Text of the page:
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I transcribe music into sheet music. In a piece of music I am working on it is imperative that the performer him/herselves decides how he/she uses piano pedals and dynamics (the music must be 'subjective'). Is there a common way to communicate this in sheet music? I am looking after a notation such as "Pedals and dynamics are up to the performer".

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    I guess, the best would be just to write exactly this sentence as annotation at the beginning. Perhaps, you could also use the expression “ad libitum” (“ad lib.”), however this expression is more often used in the context of tempo or trills, at least to my knowledge. You could also use terms such as “appassionato” or “brillante” to communicate that the piece should be played in a certain way, without explicitly defining pedals and dynamics. – Jasper Habicht Nov 28 '19 at 22:20
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    I you write nothing it will be clear that it is ad libitum. – Albrecht Hügli Nov 29 '19 at 12:27
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If you think your players will understand lesser-known Italian terms, use 'a piacere'. Or, if you want to control the performance to the extent of NOT wanting it 'straight', try 'expressivo, ped. ad lib.' (In the absence of instructions, pianists will 'pedal ad lib.' anyway.)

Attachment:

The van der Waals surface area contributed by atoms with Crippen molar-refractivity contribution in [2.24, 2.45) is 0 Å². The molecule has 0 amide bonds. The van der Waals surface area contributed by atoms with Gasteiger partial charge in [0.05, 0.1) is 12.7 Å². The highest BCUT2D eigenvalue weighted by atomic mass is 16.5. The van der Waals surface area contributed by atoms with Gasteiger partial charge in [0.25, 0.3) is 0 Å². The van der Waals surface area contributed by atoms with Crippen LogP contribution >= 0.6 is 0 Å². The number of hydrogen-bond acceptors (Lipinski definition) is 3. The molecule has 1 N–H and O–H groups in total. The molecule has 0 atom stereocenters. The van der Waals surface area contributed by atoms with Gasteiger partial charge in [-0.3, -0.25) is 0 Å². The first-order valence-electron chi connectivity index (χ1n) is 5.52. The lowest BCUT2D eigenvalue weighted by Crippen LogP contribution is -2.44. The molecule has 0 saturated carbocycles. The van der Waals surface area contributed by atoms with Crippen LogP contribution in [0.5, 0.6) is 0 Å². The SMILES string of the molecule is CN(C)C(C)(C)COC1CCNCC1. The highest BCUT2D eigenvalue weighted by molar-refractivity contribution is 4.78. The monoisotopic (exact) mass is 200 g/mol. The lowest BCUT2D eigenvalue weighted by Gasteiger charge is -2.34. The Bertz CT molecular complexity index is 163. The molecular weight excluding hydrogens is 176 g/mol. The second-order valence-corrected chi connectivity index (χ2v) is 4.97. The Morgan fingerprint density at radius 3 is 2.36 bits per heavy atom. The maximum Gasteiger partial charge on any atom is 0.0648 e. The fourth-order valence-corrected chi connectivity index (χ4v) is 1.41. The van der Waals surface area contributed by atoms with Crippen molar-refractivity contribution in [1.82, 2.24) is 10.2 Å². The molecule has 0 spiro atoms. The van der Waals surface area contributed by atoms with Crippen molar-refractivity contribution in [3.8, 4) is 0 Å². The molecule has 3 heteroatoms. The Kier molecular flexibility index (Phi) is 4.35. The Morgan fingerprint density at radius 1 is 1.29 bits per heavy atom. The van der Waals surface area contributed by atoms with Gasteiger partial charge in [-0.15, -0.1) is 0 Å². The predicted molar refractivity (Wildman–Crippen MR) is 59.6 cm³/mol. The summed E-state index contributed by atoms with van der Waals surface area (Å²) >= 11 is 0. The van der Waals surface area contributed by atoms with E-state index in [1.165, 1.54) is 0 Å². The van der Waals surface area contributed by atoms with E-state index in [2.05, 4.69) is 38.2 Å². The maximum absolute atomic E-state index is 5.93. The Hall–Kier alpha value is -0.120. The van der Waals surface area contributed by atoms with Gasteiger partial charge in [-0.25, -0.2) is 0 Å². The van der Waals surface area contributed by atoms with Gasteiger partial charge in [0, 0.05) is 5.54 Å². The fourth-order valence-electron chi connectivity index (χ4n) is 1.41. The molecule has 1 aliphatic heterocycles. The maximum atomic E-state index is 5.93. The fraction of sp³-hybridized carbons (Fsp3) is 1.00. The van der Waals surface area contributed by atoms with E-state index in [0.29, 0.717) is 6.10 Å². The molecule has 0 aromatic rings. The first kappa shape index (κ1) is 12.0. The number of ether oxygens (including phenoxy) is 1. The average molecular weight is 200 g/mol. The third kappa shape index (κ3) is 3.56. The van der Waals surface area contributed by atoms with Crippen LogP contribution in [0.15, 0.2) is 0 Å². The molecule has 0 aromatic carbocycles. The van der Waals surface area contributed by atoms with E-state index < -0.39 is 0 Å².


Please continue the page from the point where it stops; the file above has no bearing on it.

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  • Thanks, I’ll use ‘a piacere espressivo’. – iep Nov 29 '19 at 14:43
  • I don't think "a piacere espressivo" makes much sense (grammatically, or musically). There is a long tradition of simply writing a sentence in any convenient language; but also of writing nothing, and assuming the performer will know what they want to do. – Brian Chandler Nov 30 '19 at 17:20
  • Well, no. I wouldn't use BOTH my suggestions! – Laurence Payne Nov 30 '19 at 19:01
  • Thanks for your advice Laurence and @BrianChandler – iep Dec 1 '19 at 16:08
  • Just “a piacere” doesn’t suffice; it simply means “how you like it”. You have to specify that it is the pedal and dynamics that are “a piacere”? – 11684 Dec 6 '19 at 16:38

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